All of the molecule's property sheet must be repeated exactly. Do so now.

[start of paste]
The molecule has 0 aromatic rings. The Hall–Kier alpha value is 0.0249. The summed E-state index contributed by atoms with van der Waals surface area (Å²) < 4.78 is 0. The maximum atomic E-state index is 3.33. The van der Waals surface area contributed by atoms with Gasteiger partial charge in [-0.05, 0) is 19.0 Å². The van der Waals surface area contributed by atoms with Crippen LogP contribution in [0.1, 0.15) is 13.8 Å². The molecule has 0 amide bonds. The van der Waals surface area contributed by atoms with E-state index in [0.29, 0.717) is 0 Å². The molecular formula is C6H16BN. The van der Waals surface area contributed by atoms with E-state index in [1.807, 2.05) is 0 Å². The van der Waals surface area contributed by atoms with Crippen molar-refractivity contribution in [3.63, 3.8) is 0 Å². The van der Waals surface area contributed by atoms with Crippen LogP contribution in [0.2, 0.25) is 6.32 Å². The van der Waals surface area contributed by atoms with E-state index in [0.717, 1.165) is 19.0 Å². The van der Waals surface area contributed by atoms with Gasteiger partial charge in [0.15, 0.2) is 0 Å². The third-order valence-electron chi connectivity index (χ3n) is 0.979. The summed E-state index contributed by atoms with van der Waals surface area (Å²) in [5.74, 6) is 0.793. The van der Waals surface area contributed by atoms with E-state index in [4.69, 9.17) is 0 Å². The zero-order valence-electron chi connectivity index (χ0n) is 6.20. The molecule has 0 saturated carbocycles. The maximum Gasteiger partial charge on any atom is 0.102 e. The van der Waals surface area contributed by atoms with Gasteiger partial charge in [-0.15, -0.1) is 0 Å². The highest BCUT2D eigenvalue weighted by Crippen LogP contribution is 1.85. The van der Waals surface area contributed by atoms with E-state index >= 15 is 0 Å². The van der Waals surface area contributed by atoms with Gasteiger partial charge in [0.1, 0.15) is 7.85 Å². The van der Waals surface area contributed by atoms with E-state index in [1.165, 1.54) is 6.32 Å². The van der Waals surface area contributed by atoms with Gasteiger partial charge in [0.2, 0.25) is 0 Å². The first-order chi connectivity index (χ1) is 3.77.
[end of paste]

The molecule has 0 aromatic rings. The Hall–Kier alpha value is 0.0249. The summed E-state index contributed by atoms with van der Waals surface area (Å²) < 4.78 is 0. The maximum atomic E-state index is 3.33. The van der Waals surface area contributed by atoms with Gasteiger partial charge in [-0.05, 0) is 19.0 Å². The van der Waals surface area contributed by atoms with Crippen LogP contribution in [0.1, 0.15) is 13.8 Å². The molecule has 0 amide bonds. The van der Waals surface area contributed by atoms with E-state index in [0.29, 0.717) is 0 Å². The molecular formula is C6H16BN. The van der Waals surface area contributed by atoms with E-state index in [1.807, 2.05) is 0 Å². The van der Waals surface area contributed by atoms with Crippen molar-refractivity contribution in [3.63, 3.8) is 0 Å². The van der Waals surface area contributed by atoms with Crippen LogP contribution in [0.2, 0.25) is 6.32 Å². The van der Waals surface area contributed by atoms with E-state index in [0.717, 1.165) is 19.0 Å². The van der Waals surface area contributed by atoms with Gasteiger partial charge in [0.15, 0.2) is 0 Å². The third-order valence-electron chi connectivity index (χ3n) is 0.979. The summed E-state index contributed by atoms with van der Waals surface area (Å²) in [5.74, 6) is 0.793. The van der Waals surface area contributed by atoms with E-state index in [4.69, 9.17) is 0 Å². The zero-order valence-electron chi connectivity index (χ0n) is 6.20. The molecule has 0 saturated carbocycles. The maximum Gasteiger partial charge on any atom is 0.102 e. The van der Waals surface area contributed by atoms with Gasteiger partial charge in [-0.15, -0.1) is 0 Å². The highest BCUT2D eigenvalue weighted by Crippen LogP contribution is 1.85. The van der Waals surface area contributed by atoms with E-state index >= 15 is 0 Å². The van der Waals surface area contributed by atoms with Gasteiger partial charge in [0.1, 0.15) is 7.85 Å². The van der Waals surface area contributed by atoms with E-state index in [1.165, 1.54) is 6.32 Å². The van der Waals surface area contributed by atoms with Gasteiger partial charge in [0.2, 0.25) is 0 Å². The first-order chi connectivity index (χ1) is 3.77.